By Peter Ricci
A Freddie Mac repurchase plan, which would involve the GSE essentially forcing lenders to buy back toxic mortgages that it once guaranteed, could net the company as much as $3.4 billion, according to new analysis from the inspector general of the Federal Housing Finance Agency (FHFA), with $1.2 billion of those funds coming in 2012.
The key to the higher yields, according to the inspector general, is a wider review process by Freddie, one that would consider more loans eligible for the repurchase plan. In its analysis, the inspector general reviewed 350,000 loans.
Freddie Mac Repurchase Plan – Missed Opportunities
In the second quarter, lenders paid Freddie Mac $1.2 billion in repurchases mortgages, and as of June 30, an additional $2.9 billion of repurchase requests are still pending. Awfully big numbers, to be sure, but as the inspector general’s report highlighted, Freddie was missing out on additional repurchase opportunities:
- According to inspector general’s first report, which was conducted last September in light of a $1.35 billion repurchasing agreement with Bank of America, Freddie’s repurchase plan was flawed.
- Freddie would examine loans that had become non-performing within two years of origination, or that had payment problems within the first two years.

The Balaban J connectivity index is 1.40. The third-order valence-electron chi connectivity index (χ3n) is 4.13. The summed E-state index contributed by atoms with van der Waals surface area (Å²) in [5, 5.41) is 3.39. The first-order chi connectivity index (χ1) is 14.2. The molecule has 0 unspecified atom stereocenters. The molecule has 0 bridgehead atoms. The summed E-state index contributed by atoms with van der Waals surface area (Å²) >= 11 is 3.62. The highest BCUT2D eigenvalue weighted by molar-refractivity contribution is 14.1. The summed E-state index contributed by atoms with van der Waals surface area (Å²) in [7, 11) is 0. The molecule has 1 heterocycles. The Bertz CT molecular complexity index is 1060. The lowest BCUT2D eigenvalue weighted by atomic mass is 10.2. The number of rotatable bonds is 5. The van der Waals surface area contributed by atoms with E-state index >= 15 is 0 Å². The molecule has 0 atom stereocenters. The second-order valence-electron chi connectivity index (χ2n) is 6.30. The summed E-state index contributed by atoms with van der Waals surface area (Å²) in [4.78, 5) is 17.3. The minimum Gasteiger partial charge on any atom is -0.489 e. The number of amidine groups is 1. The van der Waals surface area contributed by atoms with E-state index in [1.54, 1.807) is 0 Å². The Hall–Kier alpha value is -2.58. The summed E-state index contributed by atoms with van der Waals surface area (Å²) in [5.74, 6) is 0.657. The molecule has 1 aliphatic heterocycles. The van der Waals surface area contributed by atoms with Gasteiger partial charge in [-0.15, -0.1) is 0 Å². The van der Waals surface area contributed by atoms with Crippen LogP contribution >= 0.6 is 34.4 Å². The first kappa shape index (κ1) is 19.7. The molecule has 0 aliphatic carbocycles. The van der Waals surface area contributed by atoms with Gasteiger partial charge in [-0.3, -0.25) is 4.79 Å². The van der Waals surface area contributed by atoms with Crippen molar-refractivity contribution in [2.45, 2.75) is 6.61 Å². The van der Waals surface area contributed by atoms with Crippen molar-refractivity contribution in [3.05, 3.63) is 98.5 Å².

- What that repurchase plan excluded, though, were the many, many loans that Freddie had guaranteed during the housing boom years of 2005 to 2007, even though those loans were by far the lowest performing on Freddie’s balance sheet.
- Thus, the inspector general recommended a broader repurchase plan for Freddie, and concluded the end result would be a significantly higher return for the GSE.
Significant Benefits to Repurchase Plan
As HousingWire noted, there are 100,000 mortgages just in 2006 that could be reviewed under the broader repurchase plan recommended by the inspector general. Freddie has received more than $72 billion in taxpayer funds since entering conservatorship in 2008, but the inspector general did mention in the report that if Freddie conducts the recommended reviews – and receives the anticipated funds – it would reduce Freddie’s draw requests from the Treasury and save taxpayer money, which is always a good thing!